'Surreal' public art campaign brightens Elgin's storm drains

  • Artist Ali Cantarella of Chicago works on her painting "Flash Flood" last week as part of Elgin's storm drain public art campaign. The drain is at the southwest corner of Big Timber Road and Lyle Avenue.

    Artist Ali Cantarella of Chicago works on her painting "Flash Flood" last week as part of Elgin's storm drain public art campaign. The drain is at the southwest corner of Big Timber Road and Lyle Avenue. Rick West | Staff Photographer

  • Elgin's latest public art project is being installed around storm drains in town, including this design on National Street near Kiwanis Park.

    Elgin's latest public art project is being installed around storm drains in town, including this design on National Street near Kiwanis Park. Rick West | Staff Photographer

  • Emalee Veerkamp, 16, of Osgood, Indiana, works on her design chosen to be part of Elgin's storm drain public art project. She was working last week in the Providence neighborhood on one of the three drains she was painting around town.

    Emalee Veerkamp, 16, of Osgood, Indiana, works on her design chosen to be part of Elgin's storm drain public art project. She was working last week in the Providence neighborhood on one of the three drains she was painting around town. Rick West | Staff Photographer

  • Artist Ali Cantarella of Chicago starts out with spray paint as she begins her painting "Flash Flood" on a storm drain off Big Timber Road in Elgin last week. She said it would take about four hours to complete.

    Artist Ali Cantarella of Chicago starts out with spray paint as she begins her painting "Flash Flood" on a storm drain off Big Timber Road in Elgin last week. She said it would take about four hours to complete. Rick West | Staff Photographer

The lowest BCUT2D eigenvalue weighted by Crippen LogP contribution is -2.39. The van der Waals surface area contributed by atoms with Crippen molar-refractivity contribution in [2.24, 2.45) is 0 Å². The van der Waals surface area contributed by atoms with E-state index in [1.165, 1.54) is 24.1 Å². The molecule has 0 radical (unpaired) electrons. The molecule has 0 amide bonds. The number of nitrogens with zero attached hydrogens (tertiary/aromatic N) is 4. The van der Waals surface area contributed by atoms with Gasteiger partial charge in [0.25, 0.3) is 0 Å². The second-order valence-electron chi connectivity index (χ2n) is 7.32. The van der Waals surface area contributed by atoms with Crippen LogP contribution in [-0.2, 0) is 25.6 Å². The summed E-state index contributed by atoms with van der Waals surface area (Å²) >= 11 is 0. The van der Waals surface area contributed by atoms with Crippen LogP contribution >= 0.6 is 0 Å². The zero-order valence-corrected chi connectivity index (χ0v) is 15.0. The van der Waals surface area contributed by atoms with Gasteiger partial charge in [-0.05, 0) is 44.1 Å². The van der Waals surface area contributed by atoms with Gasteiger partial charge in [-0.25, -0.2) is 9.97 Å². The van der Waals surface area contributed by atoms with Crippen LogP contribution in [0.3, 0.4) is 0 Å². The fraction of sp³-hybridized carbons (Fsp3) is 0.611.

Updated 8/24/2021 2:41 PM

Elgin officials normally wouldn't be thrilled to see a woman double-fisting spray cans and painting the curb on Big Timber Road.

"It's kind of surreal," said Amanda Harris, assistant to the city manager for special projects and the arts, as she watched Chicago artist Ali Cantarella wield a pair of cans of purple paint to lay down the early layers of her project at the corner of Big Timber and Lyle Avenue.

 

Cantarella was one of 10 artists painting storm drains around the city in a public art campaign that aims to raise awareness about stormwater and storm drains as part of its New Works Program.

Twenty-seven locations have been decided on, but Harris said they're prepared to do up to 40 if community members or businesses nominate one in their neighborhood. Work will go on throughout the month.

"When we first started this back in March, it was not to this scope, but the submissions we got were just so incredible that we altered the program to allow for more of this incredible art," Harris said. "Seeing it go in is pretty great."

Cantarella was working on her second drain. The first was near Elgin High School.

"This is very much like graffiti in street art that would be frowned upon, except that it's approved and financed by the city, which I think is very funny," she said. "It's really cool, but also very interesting as a perspective shift about what is art and what is graffiti."

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Her design, titled "Flash Flood," features purple and blue storm clouds with pops of yellow lightning bolts, the clouds merging with the image of a face. "It personifies the power and strength of women and the tumultuous nature of a flash flood," she said.

Cantarella said the experience wasn't exactly what she expected.

"Everything about it was harder than I anticipated," she said. "It was more paint than I thought I needed, more time, harder on my body, more difficult surfaces, dirtier."

"I don't know what I expected, because it is a storm drain after all," she added.

Not too far away, in the Providence neighborhood, 16-year-old artist Emalee Veerkamp of Osgood, Indiana, was working on the second of her three art installations. Her high school art teacher found out about the public art campaign and had his students submit proposals as a school project.

"I come from a very tiny town," she said, "and I'd love to take this back and do something like it there."

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